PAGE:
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SGT Ben Keen
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So after reading this article, I am left asking, would the outcome have been different if the First Sergeant was armed? Do not get me wrong, I carry everywhere I go except for work since the company does not allow firearms on their campus. However, sometimes I struggle with the instant call to "arm them all". Sometimes it may be better to clear the space rather than fill it with a bunch of guys taking aim. It is obvious that TSGT Bellino did not concern himself with the fact that the MPs are the gate were armed. I am left thinking that if the MPs identified the fact he was carrying two pistols and tried to take action, there would have been a shoot out at the gate.

What really saddens me about this story is the TSGT Bellino served this country with honor until a certain point. I am sure that the underlying issues that made him think that his actions were the only ones available did not start when he went AWOL. I am left wondering if he showed any signs of extreme PTSD or an other mental health issues prior to re-enlisting into the Air Force. I am not saying this to label anyone who deals with PTSD every day. I am one of them. Thankfully, through the great support system I now have around me, I never really feel as an outsider even if some of my actions are viewed as "weird" by others. But here was a seasoned combat Veteran, who knew the stresses of training, knew what it was like to be under the stress of a special forces type position and then snapped. I think there is more to the story that we have yet to learn that will shed more light on what really pushed this Veteran to the point he was at last week.
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CPO Andy Carrillo, MS
CPO Andy Carrillo, MS
5 y
SGT Ben Keen had both the NCO and the CO been armed then perhaps the perp would have thought twice about engaging (which may explain no shoot out at the gate with armed military police?). Same with the Ft. Hood massacre--only good guys with guns stopped the bad guy with a gun--but only after the bad guy killed several unarmed good guys and gals.
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SGT Ben Keen
SGT Ben Keen
5 y
CPO Andy Carrillo, MS - I guess I think back to March 22 - 23, 2003, when the military had their first "modern day" Soldier on Soldier attack in the sands of Kuwait. Over that night, a single gunman attacked the living area of the command team of 1 BCT of the 101st Airborne Division as we sat just a few miles outside of Iraq. We were all armed, in fact we just received our combat load earlier that day. That night, now Inmate Akabar stuffed some grenades into his pockets and pro-mask carrier, left his sleeping area and walked up to where the commander and his staff had their tents. He then launched his attack by first throwing a grenade into the Commander and CSM's tent . Then moved to the staff tents, discharging frag and incendiary grenades into several tents. He then encountered Army CPT Chris Seifert who came out of his tent and stopped to put his gas mask on when he was hit by 3 rounds from Akabar's M4. Air Force Maj Stone died later that day from wounds received while in his shared tent. 13 others were treated for wounds they encountered as a results of Akabar's decision.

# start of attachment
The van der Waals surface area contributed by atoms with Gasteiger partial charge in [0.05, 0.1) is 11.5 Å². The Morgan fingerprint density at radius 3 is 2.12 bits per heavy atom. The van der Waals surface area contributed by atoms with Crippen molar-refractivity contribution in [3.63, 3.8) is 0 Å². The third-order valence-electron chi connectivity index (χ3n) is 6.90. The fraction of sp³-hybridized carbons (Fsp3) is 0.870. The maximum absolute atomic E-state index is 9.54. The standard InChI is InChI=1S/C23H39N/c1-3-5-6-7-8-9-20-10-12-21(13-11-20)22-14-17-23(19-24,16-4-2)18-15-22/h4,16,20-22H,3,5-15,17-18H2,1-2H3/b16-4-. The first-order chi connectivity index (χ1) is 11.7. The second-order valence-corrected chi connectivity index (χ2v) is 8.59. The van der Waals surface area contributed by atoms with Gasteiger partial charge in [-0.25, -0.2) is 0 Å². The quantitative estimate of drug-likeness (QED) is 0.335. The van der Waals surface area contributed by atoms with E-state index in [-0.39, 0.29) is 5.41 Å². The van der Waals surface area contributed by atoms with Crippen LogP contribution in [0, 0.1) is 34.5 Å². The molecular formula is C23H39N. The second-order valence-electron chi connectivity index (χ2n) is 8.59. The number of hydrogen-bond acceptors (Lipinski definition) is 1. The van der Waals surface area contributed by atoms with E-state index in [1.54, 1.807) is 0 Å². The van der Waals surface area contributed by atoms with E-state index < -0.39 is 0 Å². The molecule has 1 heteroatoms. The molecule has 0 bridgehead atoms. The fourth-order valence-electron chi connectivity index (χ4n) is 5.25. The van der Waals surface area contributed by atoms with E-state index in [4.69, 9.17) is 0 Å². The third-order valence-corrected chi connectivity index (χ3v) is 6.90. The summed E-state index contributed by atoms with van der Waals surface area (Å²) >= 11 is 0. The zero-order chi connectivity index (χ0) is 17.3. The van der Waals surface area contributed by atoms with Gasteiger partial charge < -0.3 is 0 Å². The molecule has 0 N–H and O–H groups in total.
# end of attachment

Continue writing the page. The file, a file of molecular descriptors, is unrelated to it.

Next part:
Once we understood what was going on and knew who were looking for, a camp wide hunt started to find and detain; or kill if necessary, Akabar. Upon finding him, he was cuffed and searched where two more grenades and ammo were discovered on his person.

This was an attack on an entire Combat Team, armed to the max, ready to invade Iraq. The attack lasted minutes, but it's impact continues to be felt almost 13 years later. Could the gunman have been stopped in both these cases? Sure. But I think both cases are example of how one determined person can carry out a plan no matter what he or she may encounter.
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CPO Andy Carrillo, MS
CPO Andy Carrillo, MS
5 y
SGT Ben Keen - Yes, defending against fratricide committed by a trusted and determined fellow soldier armed with grenades would be no less devastating than allowing a known enemy to walk about killing at will. Cops, too, are always armed--but the enemy will always have the element of surprise to take advantage of lag time, shock, disbelief, and confusion. I wonder if an armed 'fire watch' would have made a difference for those sleeping soldiers?
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MSgt Christopher Maddaloni
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Good point, should have been armed.
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CPO Andy Carrillo, MS
CPO Andy Carrillo, MS
5 y
MSgt Christopher Maddaloni Yes, when seconds count the police are always only minutes away...when did we lose the right to appropriately defend ourselves against people with murderous intentions, especially in "gun free zones"? How many psych exams did the killer pass?
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TSgt Dawn Premock
TSgt Dawn Premock
5 y
The Air Force is to strict about weapons on base. I remember when the gate guards didn't have ammo in their weapons.
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CPO Andy Carrillo, MS
CPO Andy Carrillo, MS
5 y
TSgt Dawn Premock - Yes, I guess not enough servicemen and women have been killed yet in these kind of "surprise" attacks.
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